species: human

Antibody Type, Specificity, and Source Influence Their Survival in the Infant Gut

Antibody Type, Specificity, and Source Influence Their Survival in the Infant Gut

Maternal antibodies play an important role in protecting newborns from harmful pathogens. Antibodies known as immunoglobulins (Igs) are transferred from the mother’s placenta into the fetus, where they protect the infant while the infant’s immune system is still developing, Human milk also contains many different Igs, such as IgA, IgM, IgG, and secretory forms of IgA and IgM. Consuming human milk provides additional immune protection to infants and has been shown to reduce the risk of infectious diseases. Read More...

The Fifteen Lives of Mammary Cells

The Fifteen Lives of Mammary Cells

How do mammary cells change and gain the ability to make milk at each birth? Scientists, at present, only have fragmentary information and little detail about the hierarchy of mammary cells contributing to the lactation cycle beginning at each pregnancy. A cellular hierarchy is like a family tree. It shows the relationships between different types of cells i.e., who begat whom. Knowledge of cellular hierarchies in mammary tissue could help answer many difficult questions. Which cells (progenitor cells) give rise to the cells that make milk or cells that form part of the mammary tissue structure supporting lactation? How do mammary epithelial cells cease producing milk after weaning? Which mammary cells develop into breast cancer and why? Recently, a group of investigators produced a massive molecular resource that may help answer these and many other questions relating to mammary tissue function. Importantly, the investigators made the resource available to all scientists to maximize its potential for additional discoveries. Read More...

Dairy-Containing Supplement Reduces Rates of Stunting in Babies Born in Resource-Poor Communities

Dairy-Containing Supplement Reduces Rates of Stunting in Babies Born in Resource-Poor Communities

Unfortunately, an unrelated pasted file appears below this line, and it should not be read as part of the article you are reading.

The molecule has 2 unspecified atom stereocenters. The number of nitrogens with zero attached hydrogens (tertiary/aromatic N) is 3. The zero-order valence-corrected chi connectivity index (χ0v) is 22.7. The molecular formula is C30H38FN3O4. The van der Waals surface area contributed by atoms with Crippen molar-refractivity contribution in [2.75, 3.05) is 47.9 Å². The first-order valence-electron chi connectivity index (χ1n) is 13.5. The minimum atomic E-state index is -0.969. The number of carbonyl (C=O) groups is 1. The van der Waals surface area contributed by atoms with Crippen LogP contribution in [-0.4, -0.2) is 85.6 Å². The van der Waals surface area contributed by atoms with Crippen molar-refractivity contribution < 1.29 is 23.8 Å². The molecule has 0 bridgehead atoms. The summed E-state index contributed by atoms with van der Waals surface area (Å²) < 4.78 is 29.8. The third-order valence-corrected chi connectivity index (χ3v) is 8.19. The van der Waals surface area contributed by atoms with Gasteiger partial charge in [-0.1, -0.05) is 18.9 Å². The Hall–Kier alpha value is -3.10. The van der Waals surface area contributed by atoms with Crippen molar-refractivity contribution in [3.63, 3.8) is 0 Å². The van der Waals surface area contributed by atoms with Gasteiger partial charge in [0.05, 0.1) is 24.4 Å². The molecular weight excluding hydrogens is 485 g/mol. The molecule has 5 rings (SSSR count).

Babies born in resource-poor rural and semi-rural communities have a high risk of stunting, that is, being born short for their gestational age. Rates as high as 60% have been documented in one indigenous population in Guatemala. Stunting at birth predicts increased infant and child mortality as well as ongoing growth retardation. Growth retardation in turn carries a higher risk for impaired brain function and loss of economic productivity. In female infants, growth failure presents a greater reproductive risk for themselves and their eventual children due to intrauterine growth restriction. The issue is primarily a consequence of inadequate nutrition, and is considered to be a major public health challenge in developing nations. However, nutrition interventions carried out during the infant and toddler stages have had only limited success in either treating or preventing growth failure. Those aimed at maternal nutrition during pregnancy, primarily focusing on micronutrients, have produced positive, albeit modest, effects on newborn size. Interventions prior to conception have not been well studied in humans, but animal studies have shown promise. Read More...

New Milk Biomarkers Predict Preterm Infant Growth

New Milk Biomarkers Predict Preterm Infant Growth

A current trend in the marketing of healthy foods and drinks is highlighting a product’s short ingredient list; the less “stuff” in a food, the healthier it must be, right? This may be true for energy bars or fruit juices, but when it comes to human milk, a long list of ingredients is precisely what makes it optimal for infant health. Over the last decade, as the health food aisle has increased in so-called simple and clean foods, human milk’s ingredient list just keeps getting more complicated. Innovations in analytical tools have led to more in-depth studies detailing the specific types of fats, amino acids, sugars, and other metabolites present in human milk. Creating milk “–omes”—specifically, the milk metabolome, glycome, and lipidome—complicates human milk research in the best possible way, opening the door to identifying specific milk components that influence infant growth and development. Read More...